Skills You Need as a Virtual Events Manager
Being a virtual events manager can be a challenging role.
After all, simply organising the virtual event is not enough.
It’s your responsibility to produce and direct content, understand the ins and outs of the virtual event platform, liaise with exhibitors and sponsors, understand how to generate meaningful discussions online, and devise marketing campaigns that get real results.
And that’s just scratching the surface.
If you’ve previously managed in-person events then you will have already harnessed some of the skills that are required.
However, managing a virtual event does come with its own set of challenges as your audience has a different set of needs when they are joining from a remote setting.
As such, it’s crucial you have an understanding of these needs, so that you can plan and execute the best possible virtual event for all parties involved.
If you’re wondering what skills are needed to be a virtual events manager then stick with us, this one’s for you.
In this post we’re going to outline the different skills that are required so that you can manage each virtual event with absolute confidence.
An Event Manager Vs a Virtual Events Manager
As noted in the intro, there are some transferable skills from managing in-person events to managing virtual events.
For example, the skills below are standard for any event manager (be it in-person or online):
- Organisation – you will have to manage a tight schedule of different workshops, sessions, and presentations, making sure everything runs smoothly. This is why the best event planners always have an extensive event proposal and step-by-step checklist at hand.
- Confidence – you will be in contact with a whole range of people from attendees, to sponsors, to exhibitors so you need to be able to communicate clearly and confidently.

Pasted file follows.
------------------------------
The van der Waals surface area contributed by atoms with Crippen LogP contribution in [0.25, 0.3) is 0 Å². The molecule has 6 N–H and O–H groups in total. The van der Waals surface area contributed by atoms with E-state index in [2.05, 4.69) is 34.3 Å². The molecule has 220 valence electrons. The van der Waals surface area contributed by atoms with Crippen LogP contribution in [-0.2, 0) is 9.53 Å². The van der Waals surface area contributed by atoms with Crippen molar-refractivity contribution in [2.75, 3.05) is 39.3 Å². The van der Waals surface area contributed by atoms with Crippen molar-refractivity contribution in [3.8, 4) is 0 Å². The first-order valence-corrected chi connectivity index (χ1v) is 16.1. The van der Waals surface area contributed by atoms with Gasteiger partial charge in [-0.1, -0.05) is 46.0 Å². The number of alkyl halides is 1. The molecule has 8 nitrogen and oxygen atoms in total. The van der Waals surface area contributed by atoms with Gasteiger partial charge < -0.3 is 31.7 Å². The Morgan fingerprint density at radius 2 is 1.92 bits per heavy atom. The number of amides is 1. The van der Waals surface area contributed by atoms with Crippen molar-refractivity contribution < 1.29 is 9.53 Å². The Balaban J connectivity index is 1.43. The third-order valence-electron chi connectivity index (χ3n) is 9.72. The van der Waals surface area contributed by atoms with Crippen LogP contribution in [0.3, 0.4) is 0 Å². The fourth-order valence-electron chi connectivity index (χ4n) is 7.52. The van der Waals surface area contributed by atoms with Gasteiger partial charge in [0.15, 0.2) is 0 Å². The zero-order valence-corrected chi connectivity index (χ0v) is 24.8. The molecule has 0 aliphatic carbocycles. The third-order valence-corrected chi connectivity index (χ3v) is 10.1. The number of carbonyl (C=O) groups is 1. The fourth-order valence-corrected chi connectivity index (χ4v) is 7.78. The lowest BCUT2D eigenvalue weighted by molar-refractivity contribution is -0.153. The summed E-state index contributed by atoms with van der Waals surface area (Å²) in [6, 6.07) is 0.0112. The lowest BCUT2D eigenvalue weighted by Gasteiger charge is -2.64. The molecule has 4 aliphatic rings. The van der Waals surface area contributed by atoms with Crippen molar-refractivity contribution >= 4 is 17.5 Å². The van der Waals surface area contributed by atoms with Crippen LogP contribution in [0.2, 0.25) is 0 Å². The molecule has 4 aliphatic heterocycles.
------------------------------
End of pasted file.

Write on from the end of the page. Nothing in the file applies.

- Flexible – you should always expect some changes to the event plan, whether that’s a speaker not turning up to their session or a piece of equipment not working, so you need to be flexible and ready to adapt.
- Listening skills – The ability to understand what key stakeholders want from your event is critical. These people may not be in the event industry, so they might not speak the lingo or know what’s realistic. You have to be able to discern their needs and make sure all parties share the same expectations. Pay attention to what’s said and what’s not said in conversations. Tapping into these spoken needs throughout your planning process will help you to stay one step ahead.
- Passion – Genuine passion will help you to overcome bumps in the road and stay cool when all seems lost. It can also lead to bursts of creativity and the inspiration to create something great, instead of just trying to get through the day.
Whilst these skills are relevant for the role of an events manager in general, there are some skills that are more specific to virtual events management.